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Gabrielle Fayant: The Power of Grassroots and Youth

Tansi Nîtôtemtik,

The Indigenous Law Students’ Association’s annual Speaker Series continues today (in-person and virtually), with speaker Gabrielle Fayant, who will be speaking on The Power of Grassroots and Youth.

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Gabrielle Fayant is a Métis woman from Fishing Lake Metis Settlement in Alberta. [1] She has worked for numerous Indigenous organizations, including the Native Women's Association of Canada, Aboriginal Healing Foundation, and First Nations Information and Governance Centre. [2]

She has experience on a variety of “local, regional and national advisory committees and councils,” and with TV and radio in many capacities. [3] She is the access producer, writer, and host of the TV show called Noongom, which highlights Indigenous peoples’ experiences today. [4] She is also a co-host and producer of the radio show Michif Hour, which focuses on Métis artists, and Métis history and current issues. [5]

In addition to her many achievements, and the many projects she is part of, Fayant is the co-founder of the grassroots youth initiative, Youth For Northern Communities. [6] She is also the co-founder of the Assembly of 7 Generations (A7G), which is “an Indigenous-owned and youth-led, non-profit organization focused on empowering youth.” [7] A7G’s work includes things like “Friday night drop-ins, crisis intervention, and land-based activities,” but Fayant expresses that they would be able to do much more if they had access to stable funding. [8]

Fayant’s focuses on grassroots organizations and Indigenous youth go hand-in-hand with the Truth and Reconciliation Commission’s Call to Action #66, which is a call for the federal government to “establish multi-year funding for community-based youth organizations to deliver programs on reconciliation, and establish a national network to share information and best practices.” [9] Funding is still a major issue, and Fayant continues to work to have this Call to Action implemented.

Her continuous efforts are in part inspired by her realizations of how Indigenous youth have been, and still are, targets of colonialism and assimilation. For example, Canada has targeted Indigenous youth through residential schools, the sixties scoop, and the current child welfare system, and Indigenous youths are also highly affected by police brutality, overrepresented in the criminal justice system, and constitute many of the missing and murdered Indigenous girls and 2SLGBTQIA+ individuals in Canada. [10]

Fayant also works with many Indigenous youth who are dealing with impacts of colonialism such as mental health issues, poverty, and a lack of housing. [11] As stated by Fayant, it is unfair that during this time of reconciliation, “Indigenous youth have to carry the burden of healing through the trauma they didn’t impose on themselves.” [12]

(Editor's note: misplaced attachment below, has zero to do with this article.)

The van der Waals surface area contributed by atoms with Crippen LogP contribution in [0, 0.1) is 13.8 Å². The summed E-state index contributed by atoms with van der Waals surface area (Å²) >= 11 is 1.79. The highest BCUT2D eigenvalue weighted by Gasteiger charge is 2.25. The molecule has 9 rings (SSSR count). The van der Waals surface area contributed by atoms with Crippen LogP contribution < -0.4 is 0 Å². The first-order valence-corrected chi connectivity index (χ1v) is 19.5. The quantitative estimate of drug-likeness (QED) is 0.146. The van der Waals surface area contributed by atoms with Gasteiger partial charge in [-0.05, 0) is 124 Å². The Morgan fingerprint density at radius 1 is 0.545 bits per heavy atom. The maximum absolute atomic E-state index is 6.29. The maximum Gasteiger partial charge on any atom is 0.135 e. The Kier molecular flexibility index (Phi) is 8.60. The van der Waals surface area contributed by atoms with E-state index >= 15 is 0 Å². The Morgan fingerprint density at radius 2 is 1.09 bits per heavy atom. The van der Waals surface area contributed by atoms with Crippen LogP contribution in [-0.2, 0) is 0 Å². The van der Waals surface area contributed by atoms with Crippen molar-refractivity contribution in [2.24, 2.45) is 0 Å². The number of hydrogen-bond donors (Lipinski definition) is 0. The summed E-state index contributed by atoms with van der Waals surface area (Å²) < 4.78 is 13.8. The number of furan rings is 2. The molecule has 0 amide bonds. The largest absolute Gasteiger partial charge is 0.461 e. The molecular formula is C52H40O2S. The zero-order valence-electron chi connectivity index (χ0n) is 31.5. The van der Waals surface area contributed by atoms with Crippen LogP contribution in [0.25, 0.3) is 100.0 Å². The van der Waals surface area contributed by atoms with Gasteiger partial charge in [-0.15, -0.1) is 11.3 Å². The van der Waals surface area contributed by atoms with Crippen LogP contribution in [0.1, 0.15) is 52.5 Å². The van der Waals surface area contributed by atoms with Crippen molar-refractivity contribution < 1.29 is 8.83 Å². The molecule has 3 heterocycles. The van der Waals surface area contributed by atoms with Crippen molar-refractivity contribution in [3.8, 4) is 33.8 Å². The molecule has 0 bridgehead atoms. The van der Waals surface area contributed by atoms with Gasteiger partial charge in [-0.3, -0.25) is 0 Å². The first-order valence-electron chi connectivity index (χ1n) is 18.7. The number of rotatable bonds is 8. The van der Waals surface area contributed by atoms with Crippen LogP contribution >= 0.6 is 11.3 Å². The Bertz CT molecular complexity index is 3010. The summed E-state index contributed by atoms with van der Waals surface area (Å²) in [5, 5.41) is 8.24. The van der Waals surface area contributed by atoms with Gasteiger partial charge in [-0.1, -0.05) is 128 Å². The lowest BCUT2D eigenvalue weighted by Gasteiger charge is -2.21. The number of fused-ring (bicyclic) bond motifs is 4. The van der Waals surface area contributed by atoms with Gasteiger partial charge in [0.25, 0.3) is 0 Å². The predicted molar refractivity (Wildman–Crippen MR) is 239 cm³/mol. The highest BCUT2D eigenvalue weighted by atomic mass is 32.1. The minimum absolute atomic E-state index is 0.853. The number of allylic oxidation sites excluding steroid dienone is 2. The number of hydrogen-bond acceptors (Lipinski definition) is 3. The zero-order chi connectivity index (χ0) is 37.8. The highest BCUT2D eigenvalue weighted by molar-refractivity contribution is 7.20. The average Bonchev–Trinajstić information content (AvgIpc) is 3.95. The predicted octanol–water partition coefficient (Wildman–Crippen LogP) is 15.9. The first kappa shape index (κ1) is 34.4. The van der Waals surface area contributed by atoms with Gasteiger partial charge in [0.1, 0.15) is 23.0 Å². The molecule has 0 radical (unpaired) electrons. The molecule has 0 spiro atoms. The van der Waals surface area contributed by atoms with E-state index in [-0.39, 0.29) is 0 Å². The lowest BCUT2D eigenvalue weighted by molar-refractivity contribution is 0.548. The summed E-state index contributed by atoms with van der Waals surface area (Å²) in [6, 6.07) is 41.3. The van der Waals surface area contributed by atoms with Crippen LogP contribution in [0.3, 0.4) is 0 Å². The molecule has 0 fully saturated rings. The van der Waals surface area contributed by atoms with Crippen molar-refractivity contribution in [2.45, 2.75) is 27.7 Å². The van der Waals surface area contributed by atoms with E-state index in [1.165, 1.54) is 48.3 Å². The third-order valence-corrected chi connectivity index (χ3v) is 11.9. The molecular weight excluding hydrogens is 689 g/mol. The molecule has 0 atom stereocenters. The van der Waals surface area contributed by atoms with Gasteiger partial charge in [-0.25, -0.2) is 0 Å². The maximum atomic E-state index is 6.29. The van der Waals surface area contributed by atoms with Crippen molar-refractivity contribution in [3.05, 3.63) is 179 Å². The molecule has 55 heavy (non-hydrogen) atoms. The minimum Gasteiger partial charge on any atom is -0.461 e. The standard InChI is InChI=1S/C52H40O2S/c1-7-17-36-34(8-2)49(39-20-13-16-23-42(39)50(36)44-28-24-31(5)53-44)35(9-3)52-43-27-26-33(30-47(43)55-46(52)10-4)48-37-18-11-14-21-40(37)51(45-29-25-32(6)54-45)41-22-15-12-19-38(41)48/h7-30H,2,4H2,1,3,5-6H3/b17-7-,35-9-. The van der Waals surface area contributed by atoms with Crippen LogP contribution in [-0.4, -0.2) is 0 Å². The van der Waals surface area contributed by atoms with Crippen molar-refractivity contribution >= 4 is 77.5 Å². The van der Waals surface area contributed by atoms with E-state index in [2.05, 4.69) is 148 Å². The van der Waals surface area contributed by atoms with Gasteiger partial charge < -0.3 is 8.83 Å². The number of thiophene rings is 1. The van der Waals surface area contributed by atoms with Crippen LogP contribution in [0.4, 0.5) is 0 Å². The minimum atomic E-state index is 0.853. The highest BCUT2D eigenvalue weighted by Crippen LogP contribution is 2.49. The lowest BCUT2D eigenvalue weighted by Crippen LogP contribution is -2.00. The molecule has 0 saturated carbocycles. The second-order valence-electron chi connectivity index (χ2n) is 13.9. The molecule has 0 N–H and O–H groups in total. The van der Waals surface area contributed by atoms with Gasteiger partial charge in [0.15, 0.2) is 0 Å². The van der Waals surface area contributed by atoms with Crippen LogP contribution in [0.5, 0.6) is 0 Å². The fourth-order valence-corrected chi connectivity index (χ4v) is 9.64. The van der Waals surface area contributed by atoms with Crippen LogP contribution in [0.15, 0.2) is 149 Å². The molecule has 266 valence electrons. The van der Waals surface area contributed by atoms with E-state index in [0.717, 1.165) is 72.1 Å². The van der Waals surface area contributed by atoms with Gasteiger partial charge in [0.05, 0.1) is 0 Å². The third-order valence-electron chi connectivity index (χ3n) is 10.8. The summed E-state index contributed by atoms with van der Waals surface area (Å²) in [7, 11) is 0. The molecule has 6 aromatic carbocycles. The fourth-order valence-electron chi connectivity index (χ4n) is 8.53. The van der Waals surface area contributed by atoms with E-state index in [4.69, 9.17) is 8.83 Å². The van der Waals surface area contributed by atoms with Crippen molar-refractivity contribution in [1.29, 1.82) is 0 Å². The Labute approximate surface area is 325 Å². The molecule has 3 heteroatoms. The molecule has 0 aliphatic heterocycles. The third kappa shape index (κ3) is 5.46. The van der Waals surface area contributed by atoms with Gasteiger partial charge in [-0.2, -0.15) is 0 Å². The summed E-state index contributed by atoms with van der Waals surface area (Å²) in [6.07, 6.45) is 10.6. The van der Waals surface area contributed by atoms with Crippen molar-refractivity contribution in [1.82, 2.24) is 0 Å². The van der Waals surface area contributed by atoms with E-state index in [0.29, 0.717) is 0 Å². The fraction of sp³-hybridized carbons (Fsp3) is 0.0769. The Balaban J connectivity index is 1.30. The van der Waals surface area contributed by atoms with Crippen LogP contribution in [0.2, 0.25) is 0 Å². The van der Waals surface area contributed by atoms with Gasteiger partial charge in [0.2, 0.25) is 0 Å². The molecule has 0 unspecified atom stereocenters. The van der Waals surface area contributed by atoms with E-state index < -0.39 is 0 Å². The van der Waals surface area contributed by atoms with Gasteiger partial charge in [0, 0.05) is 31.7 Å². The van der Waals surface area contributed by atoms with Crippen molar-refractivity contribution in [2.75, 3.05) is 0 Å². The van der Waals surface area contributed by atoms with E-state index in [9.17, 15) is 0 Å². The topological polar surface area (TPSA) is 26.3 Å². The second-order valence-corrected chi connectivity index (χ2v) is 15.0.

Fayant’s work with Indigenous youth, and her passion for cultural resurgence and empowerment, influence her work to have Call to Action #66 implemented. As part of these efforts, Fayant worked with Indigenous youth leaders, and established the Voices of Indigenous Youth Council, to develop implementation recommendations. [13] One recommendation was that for reconciliation efforts to be meaningful and impactful, they will “require tangible action from non-Indigenous communities,” because reconciliation is a chance for Canadians to right the wrongs of this country. [14] They also found that for Indigenous youth, traumas from the past still affect their present, which means reconciliation efforts must “address the legacy of trauma due to colonization, residential schools, and inequity,” in order to “meaningfully respond to important issues identified by Indigenous youth.” [15]

Gabrielle Fayant has extensive and well-rounded experience working to advance reconciliation, cultural resurgence, and Indigenous youth empowerment. Her talk is a must-see this week at the Speaker Series.

Check out this link for more details about the Speaker Series, and to register (for free) to see Gabrielle Fayant’s talk today, and the speakers for the rest of the week!

Until next time,

Team Reconcili-ACTION YEG

[1] “About Gabrielle Victoria Fayant” (2023), online: Linkedin <>.

[2] Ibid.

[3] Ibid.

[4] “Gabrielle Fayant” (2023), online: Indspire <>.

[5] Ibid.

[6] Supra note 1.

[7] “Indigenous youth target of colonization says advocate Gabrielle Fayant” (16 February 2023), online: APTN National News <>.

[8] Ibid.

[9] “Truth and Reconciliation Commission of Canada: Calls to Action” (2015) at 8, online (pdf): <>.

[10] Ibid.

[11] Ibid.

[12] Ibid.

[13] Gabrielle Fayant, “TAKE 5: Indigenous Youth Voices” (2018), online (pdf): YouthREX <>.

[14] Ibid.

[15] Ibid.

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